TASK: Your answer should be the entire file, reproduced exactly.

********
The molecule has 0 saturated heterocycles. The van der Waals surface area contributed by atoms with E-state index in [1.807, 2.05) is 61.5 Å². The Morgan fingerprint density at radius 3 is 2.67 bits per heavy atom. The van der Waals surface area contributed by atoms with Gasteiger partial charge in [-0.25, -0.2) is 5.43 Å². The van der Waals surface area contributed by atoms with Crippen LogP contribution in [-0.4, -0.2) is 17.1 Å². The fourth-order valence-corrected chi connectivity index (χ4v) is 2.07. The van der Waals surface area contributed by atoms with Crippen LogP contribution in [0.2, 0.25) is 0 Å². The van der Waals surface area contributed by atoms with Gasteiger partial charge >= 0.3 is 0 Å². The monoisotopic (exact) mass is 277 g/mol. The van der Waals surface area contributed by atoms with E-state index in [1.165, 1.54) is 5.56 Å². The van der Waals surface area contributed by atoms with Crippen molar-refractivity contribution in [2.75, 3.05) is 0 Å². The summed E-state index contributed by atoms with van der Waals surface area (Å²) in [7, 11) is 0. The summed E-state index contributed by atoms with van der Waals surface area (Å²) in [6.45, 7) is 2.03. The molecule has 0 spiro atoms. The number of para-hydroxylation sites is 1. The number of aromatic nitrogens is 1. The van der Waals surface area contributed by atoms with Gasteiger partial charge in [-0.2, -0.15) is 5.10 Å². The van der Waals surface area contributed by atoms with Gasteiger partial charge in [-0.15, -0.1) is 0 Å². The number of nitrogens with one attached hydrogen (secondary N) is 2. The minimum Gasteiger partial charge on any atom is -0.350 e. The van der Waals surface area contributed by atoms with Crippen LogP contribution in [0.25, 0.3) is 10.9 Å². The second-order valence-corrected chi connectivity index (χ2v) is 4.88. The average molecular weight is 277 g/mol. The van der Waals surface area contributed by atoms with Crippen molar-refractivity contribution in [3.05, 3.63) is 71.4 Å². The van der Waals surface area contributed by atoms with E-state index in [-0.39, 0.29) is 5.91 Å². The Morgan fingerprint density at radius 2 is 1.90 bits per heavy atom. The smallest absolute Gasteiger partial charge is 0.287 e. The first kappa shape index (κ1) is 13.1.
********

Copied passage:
The molecule has 0 saturated heterocycles. The van der Waals surface area contributed by atoms with E-state index in [1.807, 2.05) is 61.5 Å². The Morgan fingerprint density at radius 3 is 2.67 bits per heavy atom. The van der Waals surface area contributed by atoms with Gasteiger partial charge in [-0.25, -0.2) is 5.43 Å². The van der Waals surface area contributed by atoms with Crippen LogP contribution in [-0.4, -0.2) is 17.1 Å². The fourth-order valence-corrected chi connectivity index (χ4v) is 2.07. The van der Waals surface area contributed by atoms with Crippen LogP contribution in [0.2, 0.25) is 0 Å². The van der Waals surface area contributed by atoms with Gasteiger partial charge >= 0.3 is 0 Å². The monoisotopic (exact) mass is 277 g/mol. The van der Waals surface area contributed by atoms with E-state index in [1.165, 1.54) is 5.56 Å². The van der Waals surface area contributed by atoms with Crippen molar-refractivity contribution in [2.75, 3.05) is 0 Å². The summed E-state index contributed by atoms with van der Waals surface area (Å²) in [7, 11) is 0. The summed E-state index contributed by atoms with van der Waals surface area (Å²) in [6.45, 7) is 2.03. The molecule has 0 spiro atoms. The number of para-hydroxylation sites is 1. The number of aromatic nitrogens is 1. The van der Waals surface area contributed by atoms with Gasteiger partial charge in [-0.2, -0.15) is 5.10 Å². The van der Waals surface area contributed by atoms with Gasteiger partial charge in [-0.15, -0.1) is 0 Å². The number of nitrogens with one attached hydrogen (secondary N) is 2. The minimum Gasteiger partial charge on any atom is -0.350 e. The van der Waals surface area contributed by atoms with Crippen LogP contribution in [0.25, 0.3) is 10.9 Å². The second-order valence-corrected chi connectivity index (χ2v) is 4.88. The average molecular weight is 277 g/mol. The van der Waals surface area contributed by atoms with Crippen molar-refractivity contribution in [3.05, 3.63) is 71.4 Å². The van der Waals surface area contributed by atoms with E-state index in [-0.39, 0.29) is 5.91 Å². The Morgan fingerprint density at radius 2 is 1.90 bits per heavy atom. The smallest absolute Gasteiger partial charge is 0.287 e. The first kappa shape index (κ1) is 13.1.